#v+
    >>> def f(): print 5

    ....
    >>> def g(): print 6

    ....
    >>> f.func_code = g.func_code
    >>> f()

    6
    #v-

    By the way, what's about __import__?
    I hope it is not so confusing as I feel ...
    Birgit
     
    Birgit Rahm, Sep 9, 2003
    #4
  5. Birgit Rahm wrote:
    > Hallo,
    > I have a program (not written by me :-( ) that loads socalled helpfunctions
    > and executes that dynamically.
    > One error message was : ... cant get the func_code of the helpfunctionX.


    That sounds strange. But the reason is most probably that helpfunctionX
    is in fact not a function.

    > Which reason this message has, I dont now.
    > My main problem is, that I dont know what func_code is : a built-in function
    > or attribute or what ? And why is it used.


    I don't know why it's used either, because I don't know the program you
    use :) I think you're relatively new to Python (only saw you posting
    here recently) :) So what we're touching here is advanced stuff, but
    I'll try to explain it as good as I can:

    *Everything* in Python is an object, including functions. Here's an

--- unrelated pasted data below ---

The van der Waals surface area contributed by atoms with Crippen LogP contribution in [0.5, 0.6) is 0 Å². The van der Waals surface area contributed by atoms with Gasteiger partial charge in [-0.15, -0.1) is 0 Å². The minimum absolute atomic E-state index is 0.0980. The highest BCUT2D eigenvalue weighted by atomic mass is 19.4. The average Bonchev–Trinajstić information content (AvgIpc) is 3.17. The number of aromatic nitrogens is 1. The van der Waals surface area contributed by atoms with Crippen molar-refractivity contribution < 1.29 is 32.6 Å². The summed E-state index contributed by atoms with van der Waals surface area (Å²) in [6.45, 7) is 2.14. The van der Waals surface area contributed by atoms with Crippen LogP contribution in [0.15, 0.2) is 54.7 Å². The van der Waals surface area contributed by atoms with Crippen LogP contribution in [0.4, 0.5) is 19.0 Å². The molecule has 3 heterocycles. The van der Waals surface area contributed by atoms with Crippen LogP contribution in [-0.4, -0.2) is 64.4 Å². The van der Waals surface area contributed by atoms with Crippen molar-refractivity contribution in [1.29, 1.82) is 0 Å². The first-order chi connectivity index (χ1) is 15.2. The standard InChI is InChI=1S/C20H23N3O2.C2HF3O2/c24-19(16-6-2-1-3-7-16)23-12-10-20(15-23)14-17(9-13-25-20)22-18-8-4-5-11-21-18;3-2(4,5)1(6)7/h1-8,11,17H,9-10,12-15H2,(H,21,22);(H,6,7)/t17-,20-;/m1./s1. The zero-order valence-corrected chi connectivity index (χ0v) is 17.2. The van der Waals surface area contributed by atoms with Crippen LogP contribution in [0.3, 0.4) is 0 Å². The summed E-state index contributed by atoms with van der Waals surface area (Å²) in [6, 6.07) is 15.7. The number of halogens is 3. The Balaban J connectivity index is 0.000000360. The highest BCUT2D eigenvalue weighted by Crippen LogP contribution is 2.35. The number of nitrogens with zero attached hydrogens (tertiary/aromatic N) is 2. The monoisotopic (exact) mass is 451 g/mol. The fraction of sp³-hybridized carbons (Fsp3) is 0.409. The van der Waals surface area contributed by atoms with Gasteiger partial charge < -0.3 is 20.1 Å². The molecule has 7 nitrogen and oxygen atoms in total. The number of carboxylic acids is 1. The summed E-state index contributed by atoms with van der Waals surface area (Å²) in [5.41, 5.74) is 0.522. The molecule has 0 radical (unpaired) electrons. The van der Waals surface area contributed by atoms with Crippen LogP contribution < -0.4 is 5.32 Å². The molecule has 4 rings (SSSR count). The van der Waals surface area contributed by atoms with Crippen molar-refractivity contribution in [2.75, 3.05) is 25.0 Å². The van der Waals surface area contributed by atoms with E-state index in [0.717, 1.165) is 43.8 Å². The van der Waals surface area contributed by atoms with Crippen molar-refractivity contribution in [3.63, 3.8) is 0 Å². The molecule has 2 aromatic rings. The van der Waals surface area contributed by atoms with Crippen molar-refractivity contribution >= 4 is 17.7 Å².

excerpt from an interactive session:

    >>> def times2(x): return 2*x

    ....
    >>> times2

    <function times2 at 0x007E68F0>
    >>> type(times2)

    <type 'function'>
    >>>


    So, times2 is a function object. Being an object, it also has attributes:

    >>> dir(times2)

    ['__call__', '__class__', '__delattr__', '__dict__', '__doc__',
    '__get__', '__getattribute__', '__hash__', '__init__', '__module__',
    '__name__', '__new__', '__reduce__', '__reduce_ex__', '__repr__',
    '__setattr__', '__str__', 'func_closure', 'func_code', 'func_defaults',
    'func_dict', 'func_doc', 'func_globals', 'func_name']

    Now it's relatively clear what func_name might be:

    >>> times2.func_name

    'times2'

    But there's also more advanced stuff like the func_code attribute.
    func_code is a code object (yes, *again* an object), that contains the
    Python bytecode for the function in question. If you really wanted to,
    you could replace the code object of the function with a new code
    object, that does something totally different. This is probably one of
    the deepest hacks you can do in Python :-D